Air quality in Pakistan’s Lahore city deteriorates to hazardous levels
Officials warn residents risk respiratory disease and eye-related problems as smog envelops the city
A thick blanket of smog enveloped Pakistan’s cultural capital of Lahore on Wednesday, prompting officials to warn that tens of thousands of the city’s residents risk respiratory disease and eye-related problems while doctors urged people to stay at home.
The air quality in Lahore deteriorated to hazardous levels, putting an additional burden on the fragile healthcare system amid a surge in coronavirus deaths and new infections. The Air Quality Index at one point rose to 750 in the city’s poorer areas — about 12 times the recommended level.
Earlier in the day, Switzerland-based air quality information platform IQair declared Lahore the second most polluted city, after New Delhi, India’s capital. Pollution indexes peak dramatically in Pakistan in winter, when farmers burn off stubble in the fields. Winds worsen the pollution by further spreading smog across the region.
“The air quality level was hazardous today,” said Sajid Bashir, a spokesman for Environmental Protection Department.
By mid-day the situation had improved, he said, as authorities took steps to keep smoke emitting vehicles off the roads and shut brick kilns across the province of Punjab, where Lahore is the provincial capital.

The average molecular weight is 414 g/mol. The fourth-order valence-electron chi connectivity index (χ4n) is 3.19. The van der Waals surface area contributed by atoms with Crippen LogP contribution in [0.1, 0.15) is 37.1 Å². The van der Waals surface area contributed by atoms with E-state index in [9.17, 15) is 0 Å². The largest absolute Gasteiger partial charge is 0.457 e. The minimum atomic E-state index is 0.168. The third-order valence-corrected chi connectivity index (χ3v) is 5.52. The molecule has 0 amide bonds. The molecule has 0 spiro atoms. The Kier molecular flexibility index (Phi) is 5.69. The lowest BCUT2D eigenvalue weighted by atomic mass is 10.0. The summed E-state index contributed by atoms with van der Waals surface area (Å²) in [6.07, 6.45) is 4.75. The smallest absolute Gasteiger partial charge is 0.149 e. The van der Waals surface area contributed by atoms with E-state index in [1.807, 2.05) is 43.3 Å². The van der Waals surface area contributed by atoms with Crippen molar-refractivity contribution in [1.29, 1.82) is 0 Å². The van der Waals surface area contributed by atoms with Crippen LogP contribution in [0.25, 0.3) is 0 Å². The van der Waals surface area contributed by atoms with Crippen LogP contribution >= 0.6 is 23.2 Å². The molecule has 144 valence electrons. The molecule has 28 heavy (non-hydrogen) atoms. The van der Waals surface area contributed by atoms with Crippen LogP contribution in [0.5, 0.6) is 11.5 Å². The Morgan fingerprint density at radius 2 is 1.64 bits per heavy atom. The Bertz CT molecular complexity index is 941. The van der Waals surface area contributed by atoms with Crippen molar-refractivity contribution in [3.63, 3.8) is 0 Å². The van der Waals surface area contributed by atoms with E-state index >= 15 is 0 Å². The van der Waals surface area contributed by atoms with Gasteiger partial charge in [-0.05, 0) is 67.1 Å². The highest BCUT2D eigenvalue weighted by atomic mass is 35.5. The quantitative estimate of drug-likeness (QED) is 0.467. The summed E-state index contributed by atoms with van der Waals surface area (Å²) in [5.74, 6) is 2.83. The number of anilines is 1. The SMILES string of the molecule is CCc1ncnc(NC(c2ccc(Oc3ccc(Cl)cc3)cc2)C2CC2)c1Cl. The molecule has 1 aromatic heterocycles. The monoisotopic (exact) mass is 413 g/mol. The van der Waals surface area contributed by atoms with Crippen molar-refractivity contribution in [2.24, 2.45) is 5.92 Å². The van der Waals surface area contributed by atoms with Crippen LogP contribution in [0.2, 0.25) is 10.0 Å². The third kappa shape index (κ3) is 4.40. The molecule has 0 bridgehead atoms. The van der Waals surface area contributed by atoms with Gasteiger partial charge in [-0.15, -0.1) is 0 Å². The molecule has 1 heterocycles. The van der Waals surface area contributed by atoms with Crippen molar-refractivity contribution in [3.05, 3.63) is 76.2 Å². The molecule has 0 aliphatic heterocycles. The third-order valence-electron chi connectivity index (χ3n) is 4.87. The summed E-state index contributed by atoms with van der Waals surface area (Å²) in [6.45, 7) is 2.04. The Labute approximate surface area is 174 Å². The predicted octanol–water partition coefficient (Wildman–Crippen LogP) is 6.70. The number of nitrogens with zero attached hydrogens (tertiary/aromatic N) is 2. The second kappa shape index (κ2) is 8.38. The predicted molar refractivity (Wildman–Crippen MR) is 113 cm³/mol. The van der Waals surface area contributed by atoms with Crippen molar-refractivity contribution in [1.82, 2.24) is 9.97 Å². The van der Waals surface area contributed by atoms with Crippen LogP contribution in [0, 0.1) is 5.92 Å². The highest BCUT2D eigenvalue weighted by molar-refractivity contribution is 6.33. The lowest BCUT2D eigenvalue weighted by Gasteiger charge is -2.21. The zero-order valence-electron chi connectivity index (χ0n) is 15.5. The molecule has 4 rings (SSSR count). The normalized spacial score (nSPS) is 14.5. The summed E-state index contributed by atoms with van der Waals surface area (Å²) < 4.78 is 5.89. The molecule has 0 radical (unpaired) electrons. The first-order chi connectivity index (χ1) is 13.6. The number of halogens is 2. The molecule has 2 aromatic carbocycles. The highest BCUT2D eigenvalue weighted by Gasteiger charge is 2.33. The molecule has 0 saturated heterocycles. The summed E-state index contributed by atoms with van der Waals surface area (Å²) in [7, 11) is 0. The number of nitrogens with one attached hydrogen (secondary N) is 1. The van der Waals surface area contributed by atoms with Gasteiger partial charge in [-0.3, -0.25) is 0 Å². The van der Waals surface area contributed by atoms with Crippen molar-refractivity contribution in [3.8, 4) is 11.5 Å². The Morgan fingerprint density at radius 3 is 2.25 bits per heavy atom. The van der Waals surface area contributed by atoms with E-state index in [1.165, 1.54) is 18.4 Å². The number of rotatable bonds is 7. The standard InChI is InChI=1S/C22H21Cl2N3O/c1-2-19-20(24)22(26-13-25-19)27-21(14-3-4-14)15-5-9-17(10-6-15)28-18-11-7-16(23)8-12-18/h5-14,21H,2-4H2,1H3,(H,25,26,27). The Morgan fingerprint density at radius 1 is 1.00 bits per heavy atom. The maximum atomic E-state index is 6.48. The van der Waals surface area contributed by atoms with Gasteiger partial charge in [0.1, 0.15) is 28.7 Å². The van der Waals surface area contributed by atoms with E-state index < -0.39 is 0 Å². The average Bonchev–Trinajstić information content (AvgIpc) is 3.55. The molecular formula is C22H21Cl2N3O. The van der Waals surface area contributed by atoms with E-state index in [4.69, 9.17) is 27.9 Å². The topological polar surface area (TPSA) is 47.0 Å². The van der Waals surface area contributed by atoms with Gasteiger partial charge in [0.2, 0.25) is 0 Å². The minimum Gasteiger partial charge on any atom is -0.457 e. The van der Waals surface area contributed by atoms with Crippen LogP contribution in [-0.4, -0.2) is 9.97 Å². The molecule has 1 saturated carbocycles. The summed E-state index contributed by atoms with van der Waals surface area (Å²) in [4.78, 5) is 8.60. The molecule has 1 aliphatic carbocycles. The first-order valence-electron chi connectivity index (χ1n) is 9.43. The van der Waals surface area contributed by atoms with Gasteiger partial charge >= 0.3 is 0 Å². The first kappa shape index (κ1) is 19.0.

Lahore, once dubbed as the city of gardens, remained pollution-free for months after March, when the government imposed a lockdown to contain the spread of coronavirus. But the restriction was lifted in May, allowing a return to industrial activities and normal businesses. With cars back on the roads, the air quality gradually deteriorated, falling again to unhealthy levels.
Pollution is no stranger to Pakistan, a country of 220 million — or Lahore, with some 12 million people. Cars are the top pollutants in Lahore but the city also has other sources of pollution, including the stubble burning, steel manufacturing furnaces and the city’s famous brick kilns.
“Coughing, throat infection and irritation in the eyes are common,” said Anza Farid, an environmental expert, warning that the situation could worsen in the coming weeks as more people burn garbage in the cities and farmers burn off the stubble in their fields.
Dr Talha Ayub urged people to wear face masks for protection, both from pollution and the coronavirus. “People should try to stay at home if they can,” he appealed.
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